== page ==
In a report released today, Amnesty International and Human Rights Watch support the demands of Indonesian human rights groups for the government to immediately release all prisoners of conscience and to review the convictions against all political prisoners accused of using violence.

"President Habibie has come to power on the wave of demands for fundamental reform," the two organizatons said. "He must demonstrate an immediate commitment to human rights by substantive prisoner releases and by repealing the repressive laws which were used over the last three decades to imprison peaceful opposition activists."

"Releasing four high profile political prisoners is a welcome gesture, but dozens of others remain in jail. President Habibie must go much further if his government is to gain the trust of the Indonesian people on its program of reform."

Indonesia's prisons still hold at least 47 Indonesians and East Timorese detained for their peaceful opposition to the Suharto Government. They include five East Timorese men accused of organizing the march to Santa Cruz cemetery in November 1991; 12 students imprisoned for their affiliation with a banned political organization; a community organizer in Tasikmalaya; several university lecturers from Aceh; and the organizers of peaceful pro-independence demonstrations in Irian Jaya.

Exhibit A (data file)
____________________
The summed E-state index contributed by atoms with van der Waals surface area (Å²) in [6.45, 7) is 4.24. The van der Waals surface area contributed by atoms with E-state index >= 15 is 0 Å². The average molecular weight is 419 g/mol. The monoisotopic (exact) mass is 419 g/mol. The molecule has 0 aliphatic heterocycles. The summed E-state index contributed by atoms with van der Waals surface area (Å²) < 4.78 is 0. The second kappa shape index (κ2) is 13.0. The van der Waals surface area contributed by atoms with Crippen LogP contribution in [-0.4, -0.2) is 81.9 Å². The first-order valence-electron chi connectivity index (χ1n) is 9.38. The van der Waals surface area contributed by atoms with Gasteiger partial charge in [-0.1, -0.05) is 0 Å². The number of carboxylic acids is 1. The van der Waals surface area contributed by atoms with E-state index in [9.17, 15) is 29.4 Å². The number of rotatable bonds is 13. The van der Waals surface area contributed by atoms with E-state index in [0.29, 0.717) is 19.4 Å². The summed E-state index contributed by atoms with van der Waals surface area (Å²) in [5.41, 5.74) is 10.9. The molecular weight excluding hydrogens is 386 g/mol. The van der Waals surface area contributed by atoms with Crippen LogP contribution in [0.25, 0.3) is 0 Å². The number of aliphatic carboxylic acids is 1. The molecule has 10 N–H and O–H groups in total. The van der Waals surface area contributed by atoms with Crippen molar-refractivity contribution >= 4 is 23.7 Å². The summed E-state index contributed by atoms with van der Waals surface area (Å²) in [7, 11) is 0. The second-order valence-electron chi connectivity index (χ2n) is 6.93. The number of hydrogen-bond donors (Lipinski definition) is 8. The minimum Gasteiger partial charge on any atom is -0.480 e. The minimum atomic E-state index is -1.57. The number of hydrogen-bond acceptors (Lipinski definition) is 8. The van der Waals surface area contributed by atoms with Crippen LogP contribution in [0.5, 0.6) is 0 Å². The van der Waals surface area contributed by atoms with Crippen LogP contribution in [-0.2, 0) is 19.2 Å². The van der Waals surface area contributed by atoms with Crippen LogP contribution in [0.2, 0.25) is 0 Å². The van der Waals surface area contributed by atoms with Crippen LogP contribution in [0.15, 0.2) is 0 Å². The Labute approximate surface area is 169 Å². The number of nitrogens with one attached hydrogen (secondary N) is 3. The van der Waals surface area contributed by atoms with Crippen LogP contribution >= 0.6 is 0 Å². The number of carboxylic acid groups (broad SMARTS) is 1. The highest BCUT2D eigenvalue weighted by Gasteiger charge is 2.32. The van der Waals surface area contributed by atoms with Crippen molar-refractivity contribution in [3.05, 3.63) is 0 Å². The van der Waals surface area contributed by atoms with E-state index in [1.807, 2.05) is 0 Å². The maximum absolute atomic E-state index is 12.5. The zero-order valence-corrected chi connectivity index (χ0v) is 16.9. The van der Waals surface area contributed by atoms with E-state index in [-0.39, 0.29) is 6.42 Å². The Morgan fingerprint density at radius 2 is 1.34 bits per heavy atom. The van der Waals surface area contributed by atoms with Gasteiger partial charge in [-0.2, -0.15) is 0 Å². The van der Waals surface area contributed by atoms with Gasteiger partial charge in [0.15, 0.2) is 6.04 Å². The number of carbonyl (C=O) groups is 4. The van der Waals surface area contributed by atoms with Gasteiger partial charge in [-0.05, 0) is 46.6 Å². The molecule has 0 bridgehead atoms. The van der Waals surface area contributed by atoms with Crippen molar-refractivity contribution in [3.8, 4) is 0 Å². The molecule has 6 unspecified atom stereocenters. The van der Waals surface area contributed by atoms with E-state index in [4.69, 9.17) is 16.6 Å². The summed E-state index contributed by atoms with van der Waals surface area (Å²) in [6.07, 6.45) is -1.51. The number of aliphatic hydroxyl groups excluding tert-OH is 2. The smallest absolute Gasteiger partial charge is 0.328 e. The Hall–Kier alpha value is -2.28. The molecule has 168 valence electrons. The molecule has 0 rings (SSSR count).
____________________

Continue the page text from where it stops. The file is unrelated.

Another priority for release must be the 13 elderly men detained for their alleged links to the banned Indonesian Communist Party (Partai Komunis Indonesia, PKI) _ some of whom have been imprisoned for over three decades. All of these men had trials that were unfair by international standards and many are suffering severe health problems.

Some 170 people have been imprisoned for alleged involvement in violent political activities _ including those from Aceh, Irian Jaya, and East Timor, the three areas where armed insurgencies are active, and those accused of trying to establish an Islamic state. According to the two human rights organizations, many of them were tried and convicted on the basis of information extracted by torture or without adequate access to counsel.

"The Habibie government should immediately demonstrate that such practices are no longer consistent with a nation seeking genuine reform and that the government is willing to address past wrongs by giving these people the opportunity to have their convictions reviewed by an independent body which meets international standards of fairness and impartiality," the two organizations said.

Amnesty International and Human Rights Watch also called on the government to step up efforts to find the Indonesian activists still "disappeared" and prosecute those found responsible for the spate of "disappearances" prior to the March 1998 presidential elections.

The joint report by Amnesty International and Human Rights Watch, Indonesia; Release Prisoners of Conscience Now, 4 June 1998, contains lists of prisoners of conscience and political prisoners in Indonesia and in East Timor.